The flowering quinces (genus Chaenomeles) are cultivated as ornamental shrubs for their profuse, usually thorny branches and attractive scarlet, pink, or white flowers.
Quince is classified in the division Magnoliophyta, class Magnoliopsida, order Rosales, family Rosaceae.
www.encyclopedia.com /doc/1E1-quince.html   (602 words)

 Quince growing   (Site not responding. Last check: )
Quinces in particular are susceptible to damage due to the floppy growth habit when fruit is on the tree.
Quince seedlings are satisfactory as rootstocks for budding and have the advantage that such trees produced do not sucker.
Where seedlings are to be used, the quince seed is extracted from mature fruit, cleaned, stratified in sand and stored in a cool place or held moist in a plastic bag in the refrigerator until planting out in late winter–early spring.
www.agric.nsw.gov.au /reader/deciduous-fruits/h413.htm   (2582 words)

 Quest for Quince
Traditionally, only a handful of quince cultivars have been grown in the United States, but their ranks are swelling thanks to ARS researchers at the National Clonal Germplasm Repository (NCGR) in Corvallis, Oregon.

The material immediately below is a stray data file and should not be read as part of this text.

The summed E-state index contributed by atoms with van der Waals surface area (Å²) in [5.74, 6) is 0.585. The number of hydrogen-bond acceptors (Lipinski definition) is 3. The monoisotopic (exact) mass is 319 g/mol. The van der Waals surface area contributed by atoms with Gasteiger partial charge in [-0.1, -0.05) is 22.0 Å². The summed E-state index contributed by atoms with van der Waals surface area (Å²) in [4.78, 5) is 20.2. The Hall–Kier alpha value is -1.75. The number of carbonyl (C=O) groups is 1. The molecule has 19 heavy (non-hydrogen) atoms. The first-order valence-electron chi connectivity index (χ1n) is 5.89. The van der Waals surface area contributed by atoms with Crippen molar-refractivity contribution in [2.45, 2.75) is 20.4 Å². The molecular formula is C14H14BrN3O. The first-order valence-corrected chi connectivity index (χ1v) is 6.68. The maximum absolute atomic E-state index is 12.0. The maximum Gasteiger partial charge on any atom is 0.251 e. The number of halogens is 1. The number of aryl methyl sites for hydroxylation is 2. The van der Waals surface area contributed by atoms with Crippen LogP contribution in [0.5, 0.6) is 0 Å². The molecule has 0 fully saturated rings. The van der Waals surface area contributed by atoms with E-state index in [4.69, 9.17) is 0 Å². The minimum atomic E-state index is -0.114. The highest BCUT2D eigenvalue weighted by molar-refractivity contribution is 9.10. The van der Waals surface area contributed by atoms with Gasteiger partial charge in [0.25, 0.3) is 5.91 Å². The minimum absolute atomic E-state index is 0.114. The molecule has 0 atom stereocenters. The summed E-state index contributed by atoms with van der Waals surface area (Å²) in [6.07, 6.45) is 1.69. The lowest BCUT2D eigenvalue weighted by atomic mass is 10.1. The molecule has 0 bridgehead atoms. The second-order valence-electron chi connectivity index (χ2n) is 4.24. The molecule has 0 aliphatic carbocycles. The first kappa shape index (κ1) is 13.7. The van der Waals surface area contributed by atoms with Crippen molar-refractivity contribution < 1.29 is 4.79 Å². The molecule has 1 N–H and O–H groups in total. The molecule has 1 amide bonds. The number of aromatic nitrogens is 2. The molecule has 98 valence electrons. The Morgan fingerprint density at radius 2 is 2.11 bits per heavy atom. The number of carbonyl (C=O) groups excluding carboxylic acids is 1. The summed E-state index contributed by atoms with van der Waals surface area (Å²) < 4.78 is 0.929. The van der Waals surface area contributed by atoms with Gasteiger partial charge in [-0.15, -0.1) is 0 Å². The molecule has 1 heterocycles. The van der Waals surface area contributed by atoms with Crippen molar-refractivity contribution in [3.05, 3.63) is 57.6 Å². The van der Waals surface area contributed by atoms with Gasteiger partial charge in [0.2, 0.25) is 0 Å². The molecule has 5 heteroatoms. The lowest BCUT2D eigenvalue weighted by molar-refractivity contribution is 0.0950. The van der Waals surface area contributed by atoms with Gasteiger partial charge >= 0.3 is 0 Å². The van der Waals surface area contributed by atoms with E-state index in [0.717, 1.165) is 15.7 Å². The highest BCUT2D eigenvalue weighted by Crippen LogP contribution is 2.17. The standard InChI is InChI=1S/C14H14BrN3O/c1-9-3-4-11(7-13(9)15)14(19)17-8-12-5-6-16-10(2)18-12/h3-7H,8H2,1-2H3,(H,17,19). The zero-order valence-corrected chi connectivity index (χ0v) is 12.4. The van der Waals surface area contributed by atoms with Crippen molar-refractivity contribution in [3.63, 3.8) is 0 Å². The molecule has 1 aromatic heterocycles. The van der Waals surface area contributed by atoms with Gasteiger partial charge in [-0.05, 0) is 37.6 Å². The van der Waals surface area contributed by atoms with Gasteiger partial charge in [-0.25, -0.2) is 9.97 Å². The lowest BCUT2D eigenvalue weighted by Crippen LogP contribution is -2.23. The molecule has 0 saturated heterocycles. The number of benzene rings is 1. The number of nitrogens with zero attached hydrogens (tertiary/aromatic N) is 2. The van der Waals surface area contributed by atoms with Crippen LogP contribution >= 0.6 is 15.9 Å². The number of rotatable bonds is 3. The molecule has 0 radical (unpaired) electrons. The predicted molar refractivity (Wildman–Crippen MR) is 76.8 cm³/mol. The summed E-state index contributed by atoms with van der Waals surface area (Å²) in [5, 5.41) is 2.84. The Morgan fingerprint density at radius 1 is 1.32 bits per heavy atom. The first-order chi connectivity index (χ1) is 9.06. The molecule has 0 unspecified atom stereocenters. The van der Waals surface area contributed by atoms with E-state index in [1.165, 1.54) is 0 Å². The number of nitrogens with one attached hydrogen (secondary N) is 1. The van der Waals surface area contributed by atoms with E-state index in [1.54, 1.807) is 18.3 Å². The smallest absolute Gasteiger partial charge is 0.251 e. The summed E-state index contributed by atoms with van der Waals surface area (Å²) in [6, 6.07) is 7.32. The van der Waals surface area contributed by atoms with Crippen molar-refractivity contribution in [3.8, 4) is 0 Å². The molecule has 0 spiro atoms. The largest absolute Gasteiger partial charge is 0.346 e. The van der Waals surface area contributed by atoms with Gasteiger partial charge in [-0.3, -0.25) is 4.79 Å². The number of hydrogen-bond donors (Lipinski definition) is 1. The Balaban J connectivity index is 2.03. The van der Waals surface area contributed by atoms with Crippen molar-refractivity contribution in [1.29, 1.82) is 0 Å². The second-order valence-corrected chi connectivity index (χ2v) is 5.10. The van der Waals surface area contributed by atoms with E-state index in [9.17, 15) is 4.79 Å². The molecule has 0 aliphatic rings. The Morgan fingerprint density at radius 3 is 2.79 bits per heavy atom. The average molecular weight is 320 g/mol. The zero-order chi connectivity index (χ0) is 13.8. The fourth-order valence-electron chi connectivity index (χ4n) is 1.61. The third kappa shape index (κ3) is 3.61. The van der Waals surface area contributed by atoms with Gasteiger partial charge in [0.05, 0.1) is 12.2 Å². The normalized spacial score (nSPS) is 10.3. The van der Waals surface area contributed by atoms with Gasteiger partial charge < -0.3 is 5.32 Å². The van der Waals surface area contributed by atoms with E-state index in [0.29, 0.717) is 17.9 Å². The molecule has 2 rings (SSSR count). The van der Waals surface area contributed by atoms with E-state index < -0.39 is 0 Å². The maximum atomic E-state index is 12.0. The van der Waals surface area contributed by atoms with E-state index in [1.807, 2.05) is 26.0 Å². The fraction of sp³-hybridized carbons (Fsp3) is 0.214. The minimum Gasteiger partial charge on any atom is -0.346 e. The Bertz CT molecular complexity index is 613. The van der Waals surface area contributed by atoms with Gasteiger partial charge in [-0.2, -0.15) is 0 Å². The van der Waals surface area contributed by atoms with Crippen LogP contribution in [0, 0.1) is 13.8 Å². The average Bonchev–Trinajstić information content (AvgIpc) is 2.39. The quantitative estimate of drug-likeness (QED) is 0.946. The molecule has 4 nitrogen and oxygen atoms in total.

Quince’s susceptibility to fire blight is one of the key reasons its prominence has dwindled in North America.
Quince trees are lovely and aromatic, but North American cultivars tend to produce fruit that is hard, dry, and sour when raw.
www.ars.usda.gov /is/AR/archive/jan07/quince0107.htm   (1058 words)

 Justices of the Florida Supreme Court - Justice Quince   (Site not responding. Last check: )
Justice Peggy A. Quince was born in Norfolk, Virginia, in 1948.
Presently, Justice Quince is on the executive counsel of the Appellate Section of the Florida Bar and is the Supreme Court liaison to the Workers' Compensation Committee, the Judicial Ethics Advisory Committee, and the Supreme Court's Family Court Steering Committee.
In 1993 Justice Quince became the first African-American female to be appointed to one of the district courts of appeal with her appointment by Governor Lawton Chiles to the Second District Court of Appeal to a term effective January 4, 1994.
www.floridasupremecourt.org /justices/quince.shtml   (785 words)

 Quite A Peeling: The Enticing Quince Within Exposed
Quince is sometimes cast as the principal or supporting fruit in cobblers and tarts.